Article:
As virtual learning continues, the Miami Law Innocence Clinic has not slowed down in its pursuit of justice. The Clinic is preparing to file an appeal in Florida's First District Court of Appeal for its long-time client, Dustin Duty. Mr. Duty has maintained his innocence since he was arrested in 2013. He was convicted of an armed robbery in Jacksonville, Florida.
Law enforcement found Mr. Duty walking on the street near where the robbery occurred and arrested him on the basis that he vaguely matched some of the descriptions offered by the victim. He was not wearing the jacket or hat the victim described and did not have those items in his bag; additionally, he was carrying a backpack, tool belt and had distinctly taped shoes that the victim never noted. Nevertheless, because of inherently suggestive identification procedures implemented by the Jacksonville Sheriff's Office, the victim identified Mr. Duty as the man who robbed her. Despite the fact that Mr. Duty provided his attorney an alibi witness, his attorney never called the witness to testify.
After waiting for nearly eighteen months for ruling on his motion, he Innocence Clinic was forced to file a Petition for Writ of Mandamus last spring. In April, the Fourth Judicial Circuit Court in Duval County ruled against Mr. Duty on his motion for post-conviction relief. Since classes started for the 2020-2021 school year, clinic students have worked tirelessly to draft his appeal. “Drafting and editing Mr. Duty’s brief has been a uniquely rewarding experience,” said 3L Michael Sanchez.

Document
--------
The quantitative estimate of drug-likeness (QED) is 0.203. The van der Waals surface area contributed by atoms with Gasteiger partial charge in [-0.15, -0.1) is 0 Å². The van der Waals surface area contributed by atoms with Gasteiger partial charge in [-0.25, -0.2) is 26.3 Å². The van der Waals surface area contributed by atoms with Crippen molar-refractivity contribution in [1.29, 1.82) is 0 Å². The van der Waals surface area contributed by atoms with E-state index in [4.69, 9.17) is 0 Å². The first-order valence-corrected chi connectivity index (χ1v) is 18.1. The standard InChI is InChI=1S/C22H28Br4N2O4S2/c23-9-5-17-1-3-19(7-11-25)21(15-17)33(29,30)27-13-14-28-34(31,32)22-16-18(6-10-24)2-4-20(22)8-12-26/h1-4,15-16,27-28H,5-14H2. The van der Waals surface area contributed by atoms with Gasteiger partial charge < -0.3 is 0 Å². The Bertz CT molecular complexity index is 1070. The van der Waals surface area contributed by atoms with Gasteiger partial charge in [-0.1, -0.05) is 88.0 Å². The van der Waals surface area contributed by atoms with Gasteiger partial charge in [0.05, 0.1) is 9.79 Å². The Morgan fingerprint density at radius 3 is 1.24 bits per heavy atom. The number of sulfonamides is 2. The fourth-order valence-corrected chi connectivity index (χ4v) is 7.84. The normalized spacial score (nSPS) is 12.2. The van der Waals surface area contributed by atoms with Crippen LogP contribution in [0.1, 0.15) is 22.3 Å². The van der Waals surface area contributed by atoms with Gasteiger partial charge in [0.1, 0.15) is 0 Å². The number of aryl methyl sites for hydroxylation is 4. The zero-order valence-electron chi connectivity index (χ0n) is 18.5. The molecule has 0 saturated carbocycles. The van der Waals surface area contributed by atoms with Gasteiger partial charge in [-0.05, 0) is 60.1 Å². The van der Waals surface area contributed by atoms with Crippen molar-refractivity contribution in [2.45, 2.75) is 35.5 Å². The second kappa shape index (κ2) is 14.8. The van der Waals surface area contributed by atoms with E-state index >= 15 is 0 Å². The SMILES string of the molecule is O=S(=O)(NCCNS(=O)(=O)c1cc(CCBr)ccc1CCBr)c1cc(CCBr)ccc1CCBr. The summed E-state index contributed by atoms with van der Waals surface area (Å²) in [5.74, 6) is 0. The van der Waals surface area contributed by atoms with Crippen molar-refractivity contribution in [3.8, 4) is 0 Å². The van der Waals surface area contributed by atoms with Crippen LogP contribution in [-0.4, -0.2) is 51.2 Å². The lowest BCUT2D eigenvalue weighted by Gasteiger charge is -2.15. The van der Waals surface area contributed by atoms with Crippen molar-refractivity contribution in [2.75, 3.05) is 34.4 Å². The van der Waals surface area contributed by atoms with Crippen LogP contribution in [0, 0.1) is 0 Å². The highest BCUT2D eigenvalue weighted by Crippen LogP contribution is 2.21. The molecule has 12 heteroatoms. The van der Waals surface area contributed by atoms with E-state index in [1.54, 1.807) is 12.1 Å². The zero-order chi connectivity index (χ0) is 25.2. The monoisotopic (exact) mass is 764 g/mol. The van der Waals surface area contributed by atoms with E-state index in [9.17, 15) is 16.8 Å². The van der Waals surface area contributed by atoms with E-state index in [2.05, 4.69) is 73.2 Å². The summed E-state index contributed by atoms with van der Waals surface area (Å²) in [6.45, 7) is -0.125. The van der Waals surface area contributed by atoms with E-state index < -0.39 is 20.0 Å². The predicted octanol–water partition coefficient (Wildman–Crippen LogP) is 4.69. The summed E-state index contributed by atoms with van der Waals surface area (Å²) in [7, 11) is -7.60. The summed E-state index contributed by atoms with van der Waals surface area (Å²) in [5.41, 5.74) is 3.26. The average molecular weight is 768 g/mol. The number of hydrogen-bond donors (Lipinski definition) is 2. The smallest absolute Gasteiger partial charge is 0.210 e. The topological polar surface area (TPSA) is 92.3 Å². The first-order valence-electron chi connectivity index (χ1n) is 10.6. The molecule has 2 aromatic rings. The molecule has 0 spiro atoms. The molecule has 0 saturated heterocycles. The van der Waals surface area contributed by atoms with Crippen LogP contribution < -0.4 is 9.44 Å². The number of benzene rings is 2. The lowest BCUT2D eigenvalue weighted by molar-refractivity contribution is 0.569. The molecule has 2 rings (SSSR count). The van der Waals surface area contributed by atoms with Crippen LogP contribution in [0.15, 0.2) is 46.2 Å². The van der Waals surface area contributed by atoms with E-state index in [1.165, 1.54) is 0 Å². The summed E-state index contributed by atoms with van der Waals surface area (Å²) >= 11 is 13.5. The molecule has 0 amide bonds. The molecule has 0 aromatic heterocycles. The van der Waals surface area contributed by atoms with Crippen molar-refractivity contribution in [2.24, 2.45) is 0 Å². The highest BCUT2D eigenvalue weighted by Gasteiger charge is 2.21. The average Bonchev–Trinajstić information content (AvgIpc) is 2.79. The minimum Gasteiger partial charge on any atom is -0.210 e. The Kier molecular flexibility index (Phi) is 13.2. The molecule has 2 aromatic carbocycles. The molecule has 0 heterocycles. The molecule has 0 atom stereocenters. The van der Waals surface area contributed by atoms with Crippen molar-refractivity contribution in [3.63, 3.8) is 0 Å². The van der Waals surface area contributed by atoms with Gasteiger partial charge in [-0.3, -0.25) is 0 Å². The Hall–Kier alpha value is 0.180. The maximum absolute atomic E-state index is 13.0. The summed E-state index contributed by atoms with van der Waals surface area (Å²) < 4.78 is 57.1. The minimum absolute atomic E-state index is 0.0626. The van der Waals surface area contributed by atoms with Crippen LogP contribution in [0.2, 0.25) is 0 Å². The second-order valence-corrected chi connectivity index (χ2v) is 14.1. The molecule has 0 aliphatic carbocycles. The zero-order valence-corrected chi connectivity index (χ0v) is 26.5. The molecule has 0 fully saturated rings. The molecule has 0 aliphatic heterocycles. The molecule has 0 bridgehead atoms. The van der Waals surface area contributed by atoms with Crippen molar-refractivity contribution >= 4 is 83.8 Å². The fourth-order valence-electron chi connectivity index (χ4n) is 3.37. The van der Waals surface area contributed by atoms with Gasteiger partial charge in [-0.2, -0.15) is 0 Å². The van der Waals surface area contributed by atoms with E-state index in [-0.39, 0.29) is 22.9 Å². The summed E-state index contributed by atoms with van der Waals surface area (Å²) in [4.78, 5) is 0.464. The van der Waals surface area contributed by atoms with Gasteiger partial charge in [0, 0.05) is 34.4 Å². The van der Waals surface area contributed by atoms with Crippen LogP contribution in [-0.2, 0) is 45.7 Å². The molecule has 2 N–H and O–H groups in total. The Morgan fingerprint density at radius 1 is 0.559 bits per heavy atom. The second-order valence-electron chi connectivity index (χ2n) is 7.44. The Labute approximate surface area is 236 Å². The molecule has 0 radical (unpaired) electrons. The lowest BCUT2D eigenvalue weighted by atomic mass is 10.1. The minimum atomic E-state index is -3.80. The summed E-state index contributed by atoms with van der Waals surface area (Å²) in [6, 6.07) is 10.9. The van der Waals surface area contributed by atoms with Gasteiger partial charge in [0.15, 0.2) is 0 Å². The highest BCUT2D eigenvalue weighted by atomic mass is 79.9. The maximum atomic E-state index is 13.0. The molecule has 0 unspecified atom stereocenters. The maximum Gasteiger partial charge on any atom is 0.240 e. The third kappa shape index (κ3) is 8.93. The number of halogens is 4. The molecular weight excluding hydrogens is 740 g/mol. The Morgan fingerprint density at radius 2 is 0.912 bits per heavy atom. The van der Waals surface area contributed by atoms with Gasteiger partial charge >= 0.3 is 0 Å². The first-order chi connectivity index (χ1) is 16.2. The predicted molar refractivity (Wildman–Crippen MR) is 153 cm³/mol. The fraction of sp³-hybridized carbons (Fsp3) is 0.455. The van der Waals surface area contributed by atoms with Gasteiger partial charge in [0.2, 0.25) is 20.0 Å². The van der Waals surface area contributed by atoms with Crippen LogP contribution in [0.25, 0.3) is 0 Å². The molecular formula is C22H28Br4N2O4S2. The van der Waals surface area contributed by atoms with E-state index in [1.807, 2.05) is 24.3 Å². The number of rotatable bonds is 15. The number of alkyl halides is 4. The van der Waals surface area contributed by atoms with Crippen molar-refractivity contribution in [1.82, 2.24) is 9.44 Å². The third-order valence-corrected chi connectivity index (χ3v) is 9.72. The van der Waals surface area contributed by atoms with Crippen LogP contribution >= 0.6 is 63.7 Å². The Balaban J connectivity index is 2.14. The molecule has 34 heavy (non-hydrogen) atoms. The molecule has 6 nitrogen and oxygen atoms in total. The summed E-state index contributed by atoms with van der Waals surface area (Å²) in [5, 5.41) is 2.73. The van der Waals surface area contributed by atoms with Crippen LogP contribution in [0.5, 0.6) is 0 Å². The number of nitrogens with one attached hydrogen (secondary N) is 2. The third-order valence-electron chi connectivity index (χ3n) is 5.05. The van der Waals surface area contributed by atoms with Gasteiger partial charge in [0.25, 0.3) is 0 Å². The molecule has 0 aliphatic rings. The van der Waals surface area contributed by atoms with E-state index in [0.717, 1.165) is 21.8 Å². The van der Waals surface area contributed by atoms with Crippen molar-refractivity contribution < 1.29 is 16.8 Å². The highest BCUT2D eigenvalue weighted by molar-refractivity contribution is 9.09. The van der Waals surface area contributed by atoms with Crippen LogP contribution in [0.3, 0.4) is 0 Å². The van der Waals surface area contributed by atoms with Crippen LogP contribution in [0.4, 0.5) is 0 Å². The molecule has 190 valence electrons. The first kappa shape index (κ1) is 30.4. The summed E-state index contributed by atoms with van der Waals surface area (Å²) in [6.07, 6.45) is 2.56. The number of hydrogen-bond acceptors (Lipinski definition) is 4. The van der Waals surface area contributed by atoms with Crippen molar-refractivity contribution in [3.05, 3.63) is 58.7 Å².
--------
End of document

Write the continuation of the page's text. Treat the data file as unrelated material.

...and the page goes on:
The clinic asserts trial counsel was ineffective for failing to call an alibi witness, for failing to impeach its sole witness, and for failing to move to suppress an impermissibly suggestive eyewitness identification. “The clinic could not operate without the dedication of its student interns, who have researched the case thoroughly and spent endless hours drafting the appeal,” said clinic Director, Craig Trocino. “Every student in the clinic worked diligently on this brief and they all rose to the occasion,” he added.
“Stepping outside the confines of traditional law school coursework and into the real-world fight for justice for Mr. Duty has been, while rewarding, an incredibly sobering experience,” Sanchez said.
Mr. Duty’s case exemplifies the consequences of neglecting to properly represent a client. His defense attorney at trial failed to respond to several letters from his client, ignored repeated requests from an alibi witness who was ready and willing to testify, and only called one witness: the police detective who identified Mr. Duty as a suspect. The student interns—several of whom want to become criminal defense attorneys—are seeing firsthand the importance of their future careers.
Since the clinic stepped in, Mr. Duty has received the steadfast and zealous representation he deserves. The Clinic believes in Mr. Duty’s innocence and hopes the appellate court recognizes the gross injustice he experienced at trial.